- The Washington Times - Friday, February 21, 2003

Factory explosion injures 26 workers
CORBIN An explosion and fire at a southern Kentucky insulation factory injured 26 workers yesterday morning, at least 11 of them critically.
Firefighters battled the blaze for hours, but the cause of the explosion at CTA Acoustics was not immediately known. State labor inspectors were being sent to the site.
Jim Tomaw, legal counsel for CTA in Corbin, said 150 of the company's 561 employees were in the plant when the explosion occurred near an oven where raw fiberglass is manufactured.

Roundup of horses, cattle concluded
RENO The Bureau of Land Management has wrapped up the seizure of cattle and horses owned by two American Indian sisters involved in a decades-old land dispute with the federal government.
The government maintains that Mary and Carrie Dann have been illegally grazing hundreds of animals on federal property for decades, though the sisters maintain it belongs to their tribe under an 1863 treaty.
The bureau said 534 horses belonging to the Western Shoshone sisters were taken off the range in the final roundup that began Feb. 6 and ended Tuesday night.

Ex-official sentenced in kickback scheme
CARROLTON Former Pickens County Commissioner Jerry Fitch, convicted of receiving about $63,000 in a kickback scheme, was sentenced to 18 months in prison.
He also paid a $100,000 fine and will be on probation for an additional 10 years. Fitch, 54, was convicted in 1998 of using his position to benefit from a $346,000 contract to close the county landfill.

Condor found fatally shot
SAN FRANCISCO One of the original California condors brought from the wild into a captive-breeding program during the 1980s has been fatally shot.
The bird, a female called Adult Condor 8, was captured in 1986 and released into the wild in 2000 after giving birth to about a dozen chicks. The carcass was found Feb. 13 in a remote area of Kern County.
"This is a senseless death that strikes a blow at our efforts to bring these great birds back from the edge of extinction," Gov. Gray Davis said yesterday.
The condors are an endangered species, and anyone found guilty of killing one could face a year in jail and a $100,000 fine.

Police mourn death of canine-unit veteran
WILMINGTON Wilmington police officers are mourning the death of a canine colleague.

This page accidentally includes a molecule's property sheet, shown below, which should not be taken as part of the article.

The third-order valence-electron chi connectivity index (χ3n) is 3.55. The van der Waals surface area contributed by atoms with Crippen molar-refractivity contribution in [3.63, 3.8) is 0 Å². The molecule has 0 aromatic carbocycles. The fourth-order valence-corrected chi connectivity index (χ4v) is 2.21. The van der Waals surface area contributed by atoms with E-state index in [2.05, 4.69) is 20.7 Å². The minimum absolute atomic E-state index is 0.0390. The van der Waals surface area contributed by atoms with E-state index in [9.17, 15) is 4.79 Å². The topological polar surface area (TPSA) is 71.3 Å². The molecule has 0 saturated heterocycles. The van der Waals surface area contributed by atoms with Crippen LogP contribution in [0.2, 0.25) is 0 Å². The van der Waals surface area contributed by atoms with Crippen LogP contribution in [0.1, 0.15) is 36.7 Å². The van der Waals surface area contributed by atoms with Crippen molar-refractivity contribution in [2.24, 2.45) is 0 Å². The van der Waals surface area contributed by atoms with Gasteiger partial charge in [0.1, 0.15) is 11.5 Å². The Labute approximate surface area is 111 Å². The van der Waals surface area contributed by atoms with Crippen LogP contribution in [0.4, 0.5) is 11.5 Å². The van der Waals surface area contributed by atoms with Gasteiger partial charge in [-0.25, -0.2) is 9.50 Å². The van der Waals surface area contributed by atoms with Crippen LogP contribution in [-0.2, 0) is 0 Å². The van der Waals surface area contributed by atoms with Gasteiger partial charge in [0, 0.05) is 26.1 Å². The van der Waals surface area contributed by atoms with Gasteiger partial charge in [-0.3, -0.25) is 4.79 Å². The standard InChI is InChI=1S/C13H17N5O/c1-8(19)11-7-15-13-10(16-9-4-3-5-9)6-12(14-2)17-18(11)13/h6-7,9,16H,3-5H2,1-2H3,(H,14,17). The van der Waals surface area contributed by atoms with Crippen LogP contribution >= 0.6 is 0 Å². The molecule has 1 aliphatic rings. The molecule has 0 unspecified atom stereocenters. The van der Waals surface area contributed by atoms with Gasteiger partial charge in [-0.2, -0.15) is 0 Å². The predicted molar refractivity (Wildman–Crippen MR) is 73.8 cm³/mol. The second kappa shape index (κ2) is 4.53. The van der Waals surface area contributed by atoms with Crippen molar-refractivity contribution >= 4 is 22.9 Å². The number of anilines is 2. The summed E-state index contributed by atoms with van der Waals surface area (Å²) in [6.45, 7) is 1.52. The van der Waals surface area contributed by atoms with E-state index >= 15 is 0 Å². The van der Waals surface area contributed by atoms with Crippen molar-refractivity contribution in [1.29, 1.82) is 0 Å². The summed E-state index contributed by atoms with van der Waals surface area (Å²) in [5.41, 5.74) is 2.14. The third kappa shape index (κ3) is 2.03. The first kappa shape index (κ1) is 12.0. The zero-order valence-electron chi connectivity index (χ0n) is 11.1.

Pietie, a 5-year veteran of the force's canine unit, died Wednesday morning during MRI testing to examine something that became lodged in his nose while he was chasing two robbery suspects and later became infected, said Lt. Carolyn Henry, the unit's supervisor. Pietie, who had an allergic reaction to the dye used in an MRI, was the first dog the unit has lost, Lt. Henry said.

Trust reports first loss in decades
HONOLULU Kamehameha Schools reported its first annual loss in more than two decades.
The charitable trust said it lost $89 million for the fiscal year ending June 30, but it increased spending on educational programs to a record $223 million.
The trust, Hawaii's largest private landowner, has assets valued at $5.4 billion.

Two policemen, gunman die in shootout
ALEXANDRIA A gunman ambushed a police SWAT team approaching a house with a search warrant yesterday, killing two officers and wounding three others. In the ensuing two-hour gunbattle, the man also died.
The injured officers were in stable condition, authorities said. No names were released.
They said the SWAT team was searching for a man wanted for ambushing another officer in the same neighborhood Wednesday.
That officer was ambushed by a hail of about 20 shots while responding to an apparently false report of a robbery. His patrol car also was sprayed with bullets, but he was not hit.
Capt. Thomas Cardwell estimated that 500 shots were exchanged during the gunfight yesterday, which occurred south of downtown in an area where drug dealing is common.
"He was lying in wait and he opened up," Capt. Cardwell said.

Moratorium sought in church lawsuit